“We are what our choices make us” Sameer Khetarpal quotes Jeff Bezos while starting off to share his humble background during a web interaction with PGP students – both current and prospects. He confesses that he has been a fan of self-disruption as he describes his ISB journey – “In the 23 years of my life, I have asked only one question: Am I learning? In my life, each time the learning stopped, I disrupted myself.” Here are some excerpts from his talk:
ISB – The learning disruption
Before ISB I used to be naïve: I used to think, “If I create the best ice-cream it will sell.” But businesses don’t run on engineering and manufacturing! It is a lot about supply-chain, sales, distribution, marketing, building brand, product innovation. I was oblivious of these, and ISB helped me open up facets of businesses. I learnt a lot of basics of management as I was a reasonably diligent student who participated in all classroom discussions. It moved my thinking away from running a plant to managing business problems, thinking about business leadership.
ISB – The class diversity
ISB also gave me a strong network of 120 colleagues – the first batch was 120. I have not come across such a diverse and concentrated group. There were folks from companies such as ITC, Unilever, Tatas, there was a Vir Chakra awarded Army Major, etc. It opened my horizons as I learnt so much from these peers. I learnt so much additional things outside of engineering. I realised there is so much of a world outside of my engineering books.
The crisis setback: 9/11 affects placements
We all had hopes that we will all get placed in some MNCs and we were hopeful of going to Switzerland and all the nice destinations in the world and 9/11 happened! We were really worried since lots of companies had already cancelled their recruiting plans from ISB, and many of those who came, did not understand what a person with 4 years experience brings to the table vs. someone with no experience! It was really tough, but there was a belief in education that education is for life. And while there might have been difficult times, I realised I have learnt a lot. I am far better than what I was in 1997, when I joined Hindustan Lever, my first job. I am far better off than when I joined ISB in 2001.
Anxiety over the Loan payment
The same question was there which is troubling many students now, in the times of this Covid pandemic – “Would I be able to pay off my loan?” and some classmates were more worried than I was. I ask them now – Do you think your worry was valid at that time? And they absolutely vehemently agree with me that those worries were not necessary. Of course, the amount was no small amount. You were investing in yourself, and there are very few opportunities when you invest in yourself.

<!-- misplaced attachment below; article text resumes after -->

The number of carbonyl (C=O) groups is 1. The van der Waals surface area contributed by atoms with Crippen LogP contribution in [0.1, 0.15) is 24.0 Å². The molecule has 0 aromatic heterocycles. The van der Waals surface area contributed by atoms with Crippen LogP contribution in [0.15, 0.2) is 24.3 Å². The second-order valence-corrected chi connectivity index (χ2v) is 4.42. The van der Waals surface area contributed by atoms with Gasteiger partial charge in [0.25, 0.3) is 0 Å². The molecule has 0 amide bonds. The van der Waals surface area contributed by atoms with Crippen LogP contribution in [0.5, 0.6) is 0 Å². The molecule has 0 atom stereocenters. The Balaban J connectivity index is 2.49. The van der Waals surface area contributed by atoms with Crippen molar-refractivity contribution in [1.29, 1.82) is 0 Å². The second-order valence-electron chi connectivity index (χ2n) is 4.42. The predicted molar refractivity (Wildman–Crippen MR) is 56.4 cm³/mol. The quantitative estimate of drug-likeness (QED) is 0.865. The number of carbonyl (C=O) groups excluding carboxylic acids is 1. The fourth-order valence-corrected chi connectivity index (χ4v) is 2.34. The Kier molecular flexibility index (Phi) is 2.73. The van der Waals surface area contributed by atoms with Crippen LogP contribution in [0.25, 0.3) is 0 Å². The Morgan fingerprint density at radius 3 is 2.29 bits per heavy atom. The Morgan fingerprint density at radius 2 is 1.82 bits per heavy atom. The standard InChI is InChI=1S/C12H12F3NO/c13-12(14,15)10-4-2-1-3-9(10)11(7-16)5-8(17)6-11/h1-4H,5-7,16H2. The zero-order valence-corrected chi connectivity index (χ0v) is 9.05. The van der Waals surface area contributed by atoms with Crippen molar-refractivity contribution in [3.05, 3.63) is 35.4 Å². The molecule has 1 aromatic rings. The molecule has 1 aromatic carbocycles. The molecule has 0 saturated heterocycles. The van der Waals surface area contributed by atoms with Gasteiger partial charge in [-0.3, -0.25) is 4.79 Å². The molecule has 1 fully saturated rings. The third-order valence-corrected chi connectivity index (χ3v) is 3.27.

Career post ISB
I had no career roadmap. Whatever I wrote in my ISB application, it turned out to be very different from that. It was 3 things coming together – pragmatism, people I want to work with, and some passion. 9/11 happened, and we didn’t have great set of companies coming in that time, the BPO industry was booming in India and I felt I could ride that wave. I rode on to that bandwagon, when jobs were moving to India. It was never a design. But yes, I always knew I didn’t want to do sales and marketing. I like operations, and Six Sigma was the perfect opportunity for me to start my career after ISB, where I could use lots of statistics, and analytics to impact businesses.
ISB: The professional pivot
At heart I am a purist – and believe in the power of theoretical knowledge. That just sets you to solve problems and look at things with a 101 lens. Had I continued in Hindustan Unilever, I would have moved to other manufacturing companies or even automobiles or consumer durables or even core chemical companies such as refineries. ISB helped me make that shift from being an engineer to a generalist athlete. That was the big change: I could do a little bit of marathon running, long jump, high jump; it gave me the dexterity to move context, look at situations through the lens of what the organisation is, what the culture is, how the technology is, what business they are in, how the sales and marketing function is; so it gave me a very good package, which I would have not found. And that package is reinforced everyday in classroom in cases. The methodology is case based learning and when you are solving a case, there is not a single silver bullet that can be pulled. It is often the answer of four or 5 things to be combined and then you lead from there. So without ISB, I would have been a very good engineer for sure. I think it made me from a good engineer to a good leader.
ISB: The Invaluable Network
Quoting someone senior from my days at McKinsey: “There are only two things that matter in life – what you know, and who you know.” Most people excel at one of these. I was more in the camp of ‘what you know’, and I became a better business leader after ISB I started appreciating ‘who you know’, and in life who you know starts mattering more and more. When I went to McKinsey, who you know starts mattering because you can hire people who excel at what you know but it is very difficult to hire someone who knows many people. So that is a muscle that you have to build and ISB helped a lot there. Out of 120 batch mates, all are doing really well and if all of them have very strong connects in 20 companies each, you can reach out to almost 2500 companies and that’s what matters. If we post something in the alumni group, someone would typically know of someone else. And this extends to the larger alumni group, not just my batch.
– Sameer Khetarpal, Director, Category Management, Amazon